10. Read. If you’re stuck for ideas read a novel, a magazine article, poetry or even the news can be your opening into inspirational muse. Why not to replicate the tone in what you’re reading?

TAKE ON THE CHALLENGE: Writing is all about practice. Why not try going through the list above and doing one point every day, even if it’s ten minutes in the library or on your work break. For added incentive, promise yourself a drink at the end of the ten days…or maybe even more than one…

Upcoming events at York Literature Festival

York Literature Festival Events taking place tomorrow.
(Monday 24th March

Recovering Lost Voices: Writing Historical Fiction with Sophie Coulombeau
King’s Manor: Room KG33
9.30am – 4.30pm

Burglar Bill by Janet and Allan Ahlberg
York Castle Museum
11.00am – 11.30am

Andrew Motion
St Peter’s School
7.00pm – 8.30pm

Narrative and Alternative Futures
York Theatre Royal
7.00pm – 9.00pm

York Theatre Royal
Mon 24 March – Sat 29 March 7.30pm with a 2.00pm (Thu) & 2.30pm (Sat) matinee


For more details click this link:

Narrative and Alternative Futures

Narrative and Alternative Futures

Date:    Monday 24th March
Time:    7.00pm – 9.00pm
Venue: York Theatre Royal, St Leonard’s Place, York YO17 7HD
Cost/Booking Info: FREE, please book at York Theatre Royal 01904 623568 or online:
Through narrative we can imagine how the future might be, we can dream of shiny bright possibilities or project into dark dystopian horrors. Through narrative we can transport ourselves forward and consider what the consequences of our actions now might be for our descendants yet to come.
This event will bring together voices from the arts, literature and social sciences to consider the role of narrative in thinking, imagining and potentially bringing into being a range of alternative futures.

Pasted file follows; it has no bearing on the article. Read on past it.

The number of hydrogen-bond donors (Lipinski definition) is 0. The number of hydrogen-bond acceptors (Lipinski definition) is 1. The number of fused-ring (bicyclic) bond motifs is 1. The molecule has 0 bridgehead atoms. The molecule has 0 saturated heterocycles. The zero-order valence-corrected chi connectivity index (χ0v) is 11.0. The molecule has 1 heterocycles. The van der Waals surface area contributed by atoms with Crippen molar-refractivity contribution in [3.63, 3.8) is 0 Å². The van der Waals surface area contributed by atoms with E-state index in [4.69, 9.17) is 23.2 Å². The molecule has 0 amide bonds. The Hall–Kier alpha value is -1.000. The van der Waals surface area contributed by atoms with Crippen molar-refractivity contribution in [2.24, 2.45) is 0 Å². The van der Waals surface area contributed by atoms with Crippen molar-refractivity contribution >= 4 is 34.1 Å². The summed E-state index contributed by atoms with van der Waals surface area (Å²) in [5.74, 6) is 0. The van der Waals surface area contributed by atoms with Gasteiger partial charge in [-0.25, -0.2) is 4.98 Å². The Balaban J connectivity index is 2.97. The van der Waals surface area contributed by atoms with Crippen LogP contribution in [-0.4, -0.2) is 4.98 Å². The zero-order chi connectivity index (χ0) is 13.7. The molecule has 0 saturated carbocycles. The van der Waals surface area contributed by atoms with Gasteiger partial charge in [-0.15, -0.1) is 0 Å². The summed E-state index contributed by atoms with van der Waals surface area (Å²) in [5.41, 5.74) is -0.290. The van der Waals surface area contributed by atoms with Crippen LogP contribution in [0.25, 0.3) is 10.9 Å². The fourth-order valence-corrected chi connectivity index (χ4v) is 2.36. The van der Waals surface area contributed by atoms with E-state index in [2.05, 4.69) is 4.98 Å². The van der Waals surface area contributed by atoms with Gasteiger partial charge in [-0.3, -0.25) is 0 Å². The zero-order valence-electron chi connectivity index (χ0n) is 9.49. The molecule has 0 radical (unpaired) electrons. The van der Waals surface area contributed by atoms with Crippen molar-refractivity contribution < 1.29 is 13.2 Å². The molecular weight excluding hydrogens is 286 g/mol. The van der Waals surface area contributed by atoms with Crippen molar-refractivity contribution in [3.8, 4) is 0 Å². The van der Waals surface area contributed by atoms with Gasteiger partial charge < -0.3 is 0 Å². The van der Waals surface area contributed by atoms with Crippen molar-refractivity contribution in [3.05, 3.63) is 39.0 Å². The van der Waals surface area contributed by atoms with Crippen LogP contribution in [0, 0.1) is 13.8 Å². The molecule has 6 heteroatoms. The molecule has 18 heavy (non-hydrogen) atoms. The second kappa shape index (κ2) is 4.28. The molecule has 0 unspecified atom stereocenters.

Speakers for this event will include Professor Andy Miah (Director, Creative Futures Institute, University of the West of Scotland), Dr Liesl King (Head of English Literature, YSJU), Dr Abi Curtis (Head of Creative Writing, YSJU).

Storytelling in Court and Cloister: One Day conference

Centre for Medieval Studies, University of York with support from the Centre for Medieval Literature

2nd November, 2013, 10am – 6pm  in the Huntingdon Room, Kings Manor, York

Speakers: Anthony Bale (Birkbeck), Ross Balzaretti (Nottingham), Bronach Kane (Cardiff), Henrietta Leyser (Oxford), Christopher Norton (York), Tom Pickles (Chester), David Rundle (Essex), Elisabeth van Houts (Cambridge)

This interdisciplinary conference will explore ways in which medieval people used stories to make sense of their world. Literature scholars offer models for thinking about questions of fiction and narrative within written stories, in imagined or recounted tales, romance and history. This interdisciplinary conference will draw on this rich field, to think about storytelling within and beyond the page, by exploring the act of telling stories in a social context.

Registration: £30 (full); £20 (students/unwaged). There is a £10 reduction for members of the Society for the Study of Medieval Languages and Literatures.

To register: contact Enquiries: